Again, first of all, because it’s a Constitutional requirement. People are entitled to a jury trial, and they should be able to get a jury trial.
But much more important, it is central to the issue of fairness to the litigants.
Litigants do not want a Judge handling each and every case. We shouldn’t. We should have members of the community do it.
HOST RYAN: So they’re, without them, you, you wouldn’t be able to resolve a lot of cases?
JUDGE NESTOR: It would grind to a halt. It would grind to a halt.
HOST RYAN: Well, we’ve run out of time.
We’d like to thank you at home for tuning into Jury Duty: You Make a Difference on BNN.
Just remember, if you have any questions regarding jury duty, you can always call the Office of the Jury Commissioner at 1-800-THE-JURY, 1-800-843-5879, or also online at JuryDuty.MA.JuryDuty. [MAjury.gov]
Title Card: JURY DUTY, For more Information Call 1-800-THE JURY, 1-800-843-5879.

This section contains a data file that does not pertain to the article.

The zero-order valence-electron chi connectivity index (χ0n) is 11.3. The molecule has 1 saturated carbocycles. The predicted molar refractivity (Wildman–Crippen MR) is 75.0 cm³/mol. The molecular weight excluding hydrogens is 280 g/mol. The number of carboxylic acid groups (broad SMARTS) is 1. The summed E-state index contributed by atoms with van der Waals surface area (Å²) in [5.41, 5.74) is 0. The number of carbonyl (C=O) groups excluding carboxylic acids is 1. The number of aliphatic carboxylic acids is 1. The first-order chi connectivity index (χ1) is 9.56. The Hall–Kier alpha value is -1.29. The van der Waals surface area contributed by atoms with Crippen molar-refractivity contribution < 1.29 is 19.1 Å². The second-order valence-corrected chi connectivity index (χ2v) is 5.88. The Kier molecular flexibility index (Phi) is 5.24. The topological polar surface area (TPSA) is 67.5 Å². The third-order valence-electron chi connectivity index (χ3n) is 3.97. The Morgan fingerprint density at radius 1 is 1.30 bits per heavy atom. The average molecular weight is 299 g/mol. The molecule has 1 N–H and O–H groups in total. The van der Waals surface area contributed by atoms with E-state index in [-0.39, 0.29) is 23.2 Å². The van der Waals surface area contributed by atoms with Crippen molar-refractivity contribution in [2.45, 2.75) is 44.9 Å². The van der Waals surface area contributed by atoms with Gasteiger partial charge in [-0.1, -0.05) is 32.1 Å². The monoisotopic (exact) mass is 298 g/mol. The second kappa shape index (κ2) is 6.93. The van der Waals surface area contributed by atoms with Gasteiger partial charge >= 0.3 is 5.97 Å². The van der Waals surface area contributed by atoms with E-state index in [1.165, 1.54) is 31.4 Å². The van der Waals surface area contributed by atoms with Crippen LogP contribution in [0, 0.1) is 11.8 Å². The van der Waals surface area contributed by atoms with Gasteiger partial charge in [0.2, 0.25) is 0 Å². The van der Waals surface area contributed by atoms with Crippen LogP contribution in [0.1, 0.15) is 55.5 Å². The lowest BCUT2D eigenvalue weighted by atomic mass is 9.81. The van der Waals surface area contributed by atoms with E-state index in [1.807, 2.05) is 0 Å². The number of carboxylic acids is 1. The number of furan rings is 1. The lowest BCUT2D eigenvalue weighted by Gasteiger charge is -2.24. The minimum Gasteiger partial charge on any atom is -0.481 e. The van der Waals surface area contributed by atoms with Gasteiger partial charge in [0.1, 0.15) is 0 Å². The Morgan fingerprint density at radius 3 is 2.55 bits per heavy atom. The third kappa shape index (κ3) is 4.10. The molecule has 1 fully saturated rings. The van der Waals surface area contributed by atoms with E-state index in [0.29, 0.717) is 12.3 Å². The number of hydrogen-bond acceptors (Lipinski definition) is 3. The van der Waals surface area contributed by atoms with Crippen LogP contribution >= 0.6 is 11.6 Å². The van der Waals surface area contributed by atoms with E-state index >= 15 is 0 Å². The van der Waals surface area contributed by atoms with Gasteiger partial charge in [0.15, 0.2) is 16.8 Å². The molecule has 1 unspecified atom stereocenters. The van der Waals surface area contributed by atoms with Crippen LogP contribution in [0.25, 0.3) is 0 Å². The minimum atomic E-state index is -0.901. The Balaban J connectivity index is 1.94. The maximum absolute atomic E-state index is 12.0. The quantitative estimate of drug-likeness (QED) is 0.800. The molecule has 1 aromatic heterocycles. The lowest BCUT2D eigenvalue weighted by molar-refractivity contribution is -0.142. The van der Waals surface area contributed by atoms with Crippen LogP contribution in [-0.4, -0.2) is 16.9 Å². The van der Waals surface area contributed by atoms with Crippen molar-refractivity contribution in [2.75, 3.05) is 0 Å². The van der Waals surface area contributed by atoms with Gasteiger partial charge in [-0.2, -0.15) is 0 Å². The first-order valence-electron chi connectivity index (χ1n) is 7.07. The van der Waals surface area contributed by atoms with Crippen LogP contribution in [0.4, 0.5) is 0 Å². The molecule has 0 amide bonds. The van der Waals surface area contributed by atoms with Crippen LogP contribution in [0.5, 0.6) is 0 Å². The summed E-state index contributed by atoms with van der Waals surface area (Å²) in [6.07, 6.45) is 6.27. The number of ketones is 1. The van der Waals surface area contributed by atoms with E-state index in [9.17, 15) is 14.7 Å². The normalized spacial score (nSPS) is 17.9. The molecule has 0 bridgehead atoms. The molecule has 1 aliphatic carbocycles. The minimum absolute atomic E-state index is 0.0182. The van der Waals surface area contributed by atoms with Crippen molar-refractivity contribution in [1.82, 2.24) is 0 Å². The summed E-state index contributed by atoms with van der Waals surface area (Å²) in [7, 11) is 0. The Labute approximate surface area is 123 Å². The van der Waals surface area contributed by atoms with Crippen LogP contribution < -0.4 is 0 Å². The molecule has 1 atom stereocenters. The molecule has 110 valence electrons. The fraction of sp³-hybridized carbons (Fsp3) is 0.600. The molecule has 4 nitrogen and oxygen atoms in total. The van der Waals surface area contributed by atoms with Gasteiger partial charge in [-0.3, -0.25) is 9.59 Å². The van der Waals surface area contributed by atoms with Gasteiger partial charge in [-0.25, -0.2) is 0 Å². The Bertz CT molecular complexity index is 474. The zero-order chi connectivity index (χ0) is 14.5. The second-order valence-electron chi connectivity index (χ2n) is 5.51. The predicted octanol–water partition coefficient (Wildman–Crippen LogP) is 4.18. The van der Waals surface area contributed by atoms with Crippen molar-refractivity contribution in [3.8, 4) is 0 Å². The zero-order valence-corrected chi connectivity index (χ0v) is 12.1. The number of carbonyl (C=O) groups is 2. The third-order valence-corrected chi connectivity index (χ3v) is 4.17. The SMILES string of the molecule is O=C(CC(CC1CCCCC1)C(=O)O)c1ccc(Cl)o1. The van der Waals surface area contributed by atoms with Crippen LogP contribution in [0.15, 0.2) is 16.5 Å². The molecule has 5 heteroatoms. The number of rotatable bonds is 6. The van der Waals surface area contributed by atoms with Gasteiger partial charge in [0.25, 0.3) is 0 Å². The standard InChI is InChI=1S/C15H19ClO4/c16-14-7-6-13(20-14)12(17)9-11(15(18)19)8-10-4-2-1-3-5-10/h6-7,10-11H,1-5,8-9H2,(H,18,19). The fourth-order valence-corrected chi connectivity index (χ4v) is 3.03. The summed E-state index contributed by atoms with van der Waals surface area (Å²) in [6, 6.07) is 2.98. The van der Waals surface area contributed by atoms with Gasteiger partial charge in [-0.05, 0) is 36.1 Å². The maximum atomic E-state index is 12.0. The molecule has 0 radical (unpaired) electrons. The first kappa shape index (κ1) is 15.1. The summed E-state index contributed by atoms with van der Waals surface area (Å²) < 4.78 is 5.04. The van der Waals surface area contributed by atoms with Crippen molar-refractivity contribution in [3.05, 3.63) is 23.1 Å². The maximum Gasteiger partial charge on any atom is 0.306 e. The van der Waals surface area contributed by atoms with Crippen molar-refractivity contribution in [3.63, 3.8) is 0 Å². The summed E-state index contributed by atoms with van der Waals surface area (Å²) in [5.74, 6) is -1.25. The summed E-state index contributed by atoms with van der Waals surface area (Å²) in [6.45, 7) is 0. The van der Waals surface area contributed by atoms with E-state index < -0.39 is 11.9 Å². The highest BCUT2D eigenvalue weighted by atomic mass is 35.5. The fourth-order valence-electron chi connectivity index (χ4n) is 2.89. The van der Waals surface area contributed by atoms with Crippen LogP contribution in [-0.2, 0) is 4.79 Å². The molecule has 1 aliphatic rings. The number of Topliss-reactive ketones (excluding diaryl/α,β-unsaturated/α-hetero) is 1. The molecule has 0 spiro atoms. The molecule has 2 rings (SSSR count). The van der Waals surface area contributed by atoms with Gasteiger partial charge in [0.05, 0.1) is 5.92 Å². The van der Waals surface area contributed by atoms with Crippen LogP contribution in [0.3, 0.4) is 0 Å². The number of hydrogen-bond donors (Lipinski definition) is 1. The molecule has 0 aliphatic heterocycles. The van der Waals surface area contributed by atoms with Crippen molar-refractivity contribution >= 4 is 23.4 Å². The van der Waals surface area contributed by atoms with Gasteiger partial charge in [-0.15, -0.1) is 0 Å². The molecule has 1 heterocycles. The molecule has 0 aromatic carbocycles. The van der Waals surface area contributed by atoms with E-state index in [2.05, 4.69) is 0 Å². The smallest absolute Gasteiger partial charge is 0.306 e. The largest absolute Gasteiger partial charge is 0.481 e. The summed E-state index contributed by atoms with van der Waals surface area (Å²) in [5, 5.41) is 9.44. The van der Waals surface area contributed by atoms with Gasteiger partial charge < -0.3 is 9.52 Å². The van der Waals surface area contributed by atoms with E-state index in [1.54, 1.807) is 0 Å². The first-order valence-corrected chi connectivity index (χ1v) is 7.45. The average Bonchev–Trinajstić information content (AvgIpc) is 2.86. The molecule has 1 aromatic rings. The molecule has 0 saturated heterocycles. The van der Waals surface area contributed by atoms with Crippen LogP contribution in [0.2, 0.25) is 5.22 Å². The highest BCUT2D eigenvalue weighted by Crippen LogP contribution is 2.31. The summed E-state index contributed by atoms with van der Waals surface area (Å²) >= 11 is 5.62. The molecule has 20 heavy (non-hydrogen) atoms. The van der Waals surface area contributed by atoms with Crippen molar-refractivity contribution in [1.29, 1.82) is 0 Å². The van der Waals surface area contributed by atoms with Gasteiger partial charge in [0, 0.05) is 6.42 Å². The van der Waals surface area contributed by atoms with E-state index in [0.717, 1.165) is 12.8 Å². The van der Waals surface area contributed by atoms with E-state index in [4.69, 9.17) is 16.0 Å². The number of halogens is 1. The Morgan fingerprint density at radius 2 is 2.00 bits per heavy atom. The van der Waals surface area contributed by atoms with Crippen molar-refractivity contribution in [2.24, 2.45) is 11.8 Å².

HOST RYAN: Just remember when you do jury duty, you do make a difference. Please serve when called. It’s important to all of us.
Thank you, Judge, Nestor.
JUDGE NESTOR: Thank you.
HOST RYAN: And thank you at home.
Title Card: Produced by the Office of the Jury Commissioner, Directed by David A. Palomares, Audio and Video Tape Operator Wallace Fashaw, Camera Operations Myles Netherton, Jhashawn Burrell, Marcela Maroso, For the Boston Neighborhood Network, Studio Manager David A. Palomares, Assistant Studio Manager Cullen Cockrell, Jury Duty has been produced in association with the Boston Neighborhood Network.